I chose a specific location on my external hard drive to create all the temp files but Audacity is still eating all my local hard drive space and creating files…
Is there not a way to make sure everything is generated / used from my external?
If I leave the application open long enough, eventually I get a message saying that my hard disk is full.
Not only Audacity uses your system drive. Snow Leopard does too. And if you’re low on ram AND low on disk space on your startup drive, Snow Leopard’s caches could be eating up that valuable space, trying to swap between ram and disk.
And then there’s your browser, that stores gigabytes per day. And automatically erases it too. But it still needs to find a place on the startup disk.
It’s better to store as much data as you can on the external drive and free up some space on the startup drive. Rule of thumb says you need about 20% free, or OSX’s automatic defragmentation will stop working.
Recording to an external USB drive usually works well, if you only use that drive to record. As soon as you start using it to move lots of files around, fragmentation will sooner or later make it unusable for recording.
Obviously if you are saving Audacity projects to the hard drive or exporting to the hard drive, that will take space on the hard drive. Otherwise Audacity would only write settings to the hard drive, not audio data.
Are you using plugins? Certain Nyquist plugins write audio data to RAM, then if you are short of RAM you will get that data held in memory “swapped out” to the hard drive instead, as cyrano describes.
Regardless, USB hard disk drives (if that is what jgcalifornia has) are much slower than a built-in hard drive. And if the drive uses a FAT or NTFS file system, it will be prone to defragment.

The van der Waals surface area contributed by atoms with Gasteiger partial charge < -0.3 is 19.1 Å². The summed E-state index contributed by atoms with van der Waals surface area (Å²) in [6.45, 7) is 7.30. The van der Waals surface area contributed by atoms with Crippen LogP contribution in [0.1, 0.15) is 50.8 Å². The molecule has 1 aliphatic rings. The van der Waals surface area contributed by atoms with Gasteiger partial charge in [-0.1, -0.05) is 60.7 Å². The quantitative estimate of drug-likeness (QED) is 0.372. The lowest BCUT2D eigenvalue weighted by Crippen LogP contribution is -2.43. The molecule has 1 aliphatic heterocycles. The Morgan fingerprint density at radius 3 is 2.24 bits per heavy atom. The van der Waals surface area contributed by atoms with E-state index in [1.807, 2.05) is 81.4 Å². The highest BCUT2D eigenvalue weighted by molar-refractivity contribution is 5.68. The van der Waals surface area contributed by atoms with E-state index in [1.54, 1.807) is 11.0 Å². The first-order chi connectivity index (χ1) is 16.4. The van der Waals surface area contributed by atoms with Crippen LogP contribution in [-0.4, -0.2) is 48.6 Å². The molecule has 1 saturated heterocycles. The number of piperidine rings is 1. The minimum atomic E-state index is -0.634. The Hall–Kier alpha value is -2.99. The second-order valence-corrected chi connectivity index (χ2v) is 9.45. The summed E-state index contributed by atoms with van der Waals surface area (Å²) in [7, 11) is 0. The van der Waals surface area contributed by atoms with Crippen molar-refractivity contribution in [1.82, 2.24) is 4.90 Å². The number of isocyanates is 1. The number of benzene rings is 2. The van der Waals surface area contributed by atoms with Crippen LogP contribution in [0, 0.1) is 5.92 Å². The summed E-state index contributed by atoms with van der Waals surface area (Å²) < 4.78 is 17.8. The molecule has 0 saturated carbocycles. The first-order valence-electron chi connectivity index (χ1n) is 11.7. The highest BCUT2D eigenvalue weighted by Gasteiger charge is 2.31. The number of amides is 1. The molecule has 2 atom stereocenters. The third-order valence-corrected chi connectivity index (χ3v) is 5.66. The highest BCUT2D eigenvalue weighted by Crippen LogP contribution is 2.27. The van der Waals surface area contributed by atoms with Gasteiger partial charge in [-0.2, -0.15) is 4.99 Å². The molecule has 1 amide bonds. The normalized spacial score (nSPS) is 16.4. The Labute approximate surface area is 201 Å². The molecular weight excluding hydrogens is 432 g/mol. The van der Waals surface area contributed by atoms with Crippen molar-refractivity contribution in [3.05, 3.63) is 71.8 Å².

While I agree USB drives are slower and FAT is prone to fragmentation, as OSX doesn’t defrag FAT file systems, it’s not drive speed that affects recording most. NTFS probably isn’t in the picture, as a standard OSX install can’t write to an NTFS drive.
It’s the drive’s tendency to align heads every now and then. Years ago, there were drives that were “AV” labelled. They had different firmware to avoid re-aligning heads while writing.
These days, most drives are fast enough and have enough buffer ram to avoid that completely.
Another problem is some USB drives have USB-to-SATA controllers that aren’t buffered at all, or with a very small buffer. In certain circumstances, these buffers work against the on-disk buffers. Something you won’t see from good manufacturers, but especially cheap portable USB powered “portable” drives sometimes exhibit that behaviour. It’s not that the controller is bad, or the drive is bad, it’s just an unfortunate combination of the two.
Personally, I never buy USB powered drives. The power draw is enough to make most USB audio interfaces noisy on most computers.